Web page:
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Deputy U.S. Marshal Matthew Westover took it the case in August 2020 "basically as a joke." But it piqued his interest. Image Credit: Pexels

Unaware of their father's secret, the children of John Vincent Damon knew him as a successful businessman and a loving parent - a quiet, reserved loner who once told his daughter that he ached to reveal so much more about his life.

He never did. Damon died in 2010 in his adopted homeland of Australia, taking his secret to the grave.

Last week, the U.S. Marshals Service resurrected it, announcing that investigators had discovered that Damon wasn't really Damon at all, but William Leslie Arnold, a prisoner who'd escaped the Nebraska State Penitentiary in 1967 while serving a double life sentence for murdering his parents when he was 16. For more than a half-century, Arnold eluded authorities, including for over a decade after his death, the Marshals said in a news release. As Damon, he built a new life, marrying twice, fathering two children and eventually moving halfway around the world to Australia, where he became a successful salesman. He died in 2010 at the age of 67.

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But after investigators struck out on finding Arnold for more than 50 years, a deputy U.S. Marshal in Omaha, armed with DNA from Arnold's brother, turned to genetic genealogy. The relatively new technology was made famous in 2018 when it was used to find and arrest Joseph James DeAngelo Jr., dubbed the Golden State Killer.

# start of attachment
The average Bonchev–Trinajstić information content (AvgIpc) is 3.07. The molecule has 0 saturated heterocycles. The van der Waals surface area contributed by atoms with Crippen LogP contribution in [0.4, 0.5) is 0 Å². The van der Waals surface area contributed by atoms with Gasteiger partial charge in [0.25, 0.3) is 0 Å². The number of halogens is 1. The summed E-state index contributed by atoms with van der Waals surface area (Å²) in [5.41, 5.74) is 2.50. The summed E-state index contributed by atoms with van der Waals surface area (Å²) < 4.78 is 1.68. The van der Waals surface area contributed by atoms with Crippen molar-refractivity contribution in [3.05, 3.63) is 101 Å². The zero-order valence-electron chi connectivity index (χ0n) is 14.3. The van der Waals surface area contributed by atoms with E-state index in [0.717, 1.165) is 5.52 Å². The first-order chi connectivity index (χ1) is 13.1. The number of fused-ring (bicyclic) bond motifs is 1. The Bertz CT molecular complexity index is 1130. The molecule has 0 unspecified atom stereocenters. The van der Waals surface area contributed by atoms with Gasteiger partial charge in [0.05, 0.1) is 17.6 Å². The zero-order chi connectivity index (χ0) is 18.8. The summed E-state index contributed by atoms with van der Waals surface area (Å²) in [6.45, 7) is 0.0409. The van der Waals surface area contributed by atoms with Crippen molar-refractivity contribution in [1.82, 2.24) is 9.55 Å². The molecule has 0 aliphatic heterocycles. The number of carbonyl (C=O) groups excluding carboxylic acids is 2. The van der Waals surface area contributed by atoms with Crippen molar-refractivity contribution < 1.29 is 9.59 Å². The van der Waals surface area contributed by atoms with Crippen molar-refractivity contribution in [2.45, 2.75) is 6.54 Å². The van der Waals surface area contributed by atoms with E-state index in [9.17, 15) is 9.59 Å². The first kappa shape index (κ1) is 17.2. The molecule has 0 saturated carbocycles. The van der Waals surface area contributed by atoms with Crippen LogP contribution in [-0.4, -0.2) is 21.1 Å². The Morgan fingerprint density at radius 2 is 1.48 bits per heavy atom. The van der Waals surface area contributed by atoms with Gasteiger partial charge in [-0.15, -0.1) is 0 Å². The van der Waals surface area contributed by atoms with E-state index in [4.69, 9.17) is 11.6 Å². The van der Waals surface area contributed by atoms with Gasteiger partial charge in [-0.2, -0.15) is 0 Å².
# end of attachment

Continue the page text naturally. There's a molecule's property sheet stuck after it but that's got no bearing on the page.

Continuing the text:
Matthew Westover, the deputy U.S. Marshal who inherited the cold case in 2020, didn't immediately get any useful hits on people possibly related to Arnold. And so he waited, hoping one of Arnold's descendants would get curious about their ancestry, submit their DNA to a public genealogy database and pop up on his radar.

Two life sentences

In 1958, at the age of 16, Arnold shot his parents in their dining room because they'd refused to let him take a girl to the drive-in, the Omaha World-Herald reported. After burying them in the backyard, he lived in his family home for the next two weeks as if nothing had happened, attending school, going to church and even opening his father's business, staving off questions by telling people his parents had left town to visit his grandparents, Westover said.